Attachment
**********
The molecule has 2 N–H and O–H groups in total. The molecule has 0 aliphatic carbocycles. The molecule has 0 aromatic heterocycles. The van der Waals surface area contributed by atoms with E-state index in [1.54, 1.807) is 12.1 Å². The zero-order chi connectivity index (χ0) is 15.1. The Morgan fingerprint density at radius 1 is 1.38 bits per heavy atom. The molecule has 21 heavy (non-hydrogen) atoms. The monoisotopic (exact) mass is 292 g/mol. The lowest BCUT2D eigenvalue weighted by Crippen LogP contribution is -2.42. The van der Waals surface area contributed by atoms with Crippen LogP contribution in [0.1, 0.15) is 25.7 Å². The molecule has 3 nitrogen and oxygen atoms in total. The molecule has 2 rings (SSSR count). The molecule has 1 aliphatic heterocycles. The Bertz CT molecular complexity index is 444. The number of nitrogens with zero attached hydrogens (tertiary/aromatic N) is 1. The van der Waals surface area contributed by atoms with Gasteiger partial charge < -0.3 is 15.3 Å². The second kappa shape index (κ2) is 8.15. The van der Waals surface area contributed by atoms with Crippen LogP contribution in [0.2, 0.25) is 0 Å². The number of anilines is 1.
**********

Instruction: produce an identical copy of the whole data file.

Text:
The molecule has 2 N–H and O–H groups in total. The molecule has 0 aliphatic carbocycles. The molecule has 0 aromatic heterocycles. The van der Waals surface area contributed by atoms with E-state index in [1.54, 1.807) is 12.1 Å². The zero-order chi connectivity index (χ0) is 15.1. The Morgan fingerprint density at radius 1 is 1.38 bits per heavy atom. The molecule has 21 heavy (non-hydrogen) atoms. The monoisotopic (exact) mass is 292 g/mol. The lowest BCUT2D eigenvalue weighted by Crippen LogP contribution is -2.42. The van der Waals surface area contributed by atoms with Crippen LogP contribution in [0.1, 0.15) is 25.7 Å². The molecule has 3 nitrogen and oxygen atoms in total. The molecule has 2 rings (SSSR count). The molecule has 1 aliphatic heterocycles. The Bertz CT molecular complexity index is 444. The number of nitrogens with zero attached hydrogens (tertiary/aromatic N) is 1. The van der Waals surface area contributed by atoms with Gasteiger partial charge < -0.3 is 15.3 Å². The second kappa shape index (κ2) is 8.15. The van der Waals surface area contributed by atoms with Crippen LogP contribution in [0.2, 0.25) is 0 Å². The number of anilines is 1.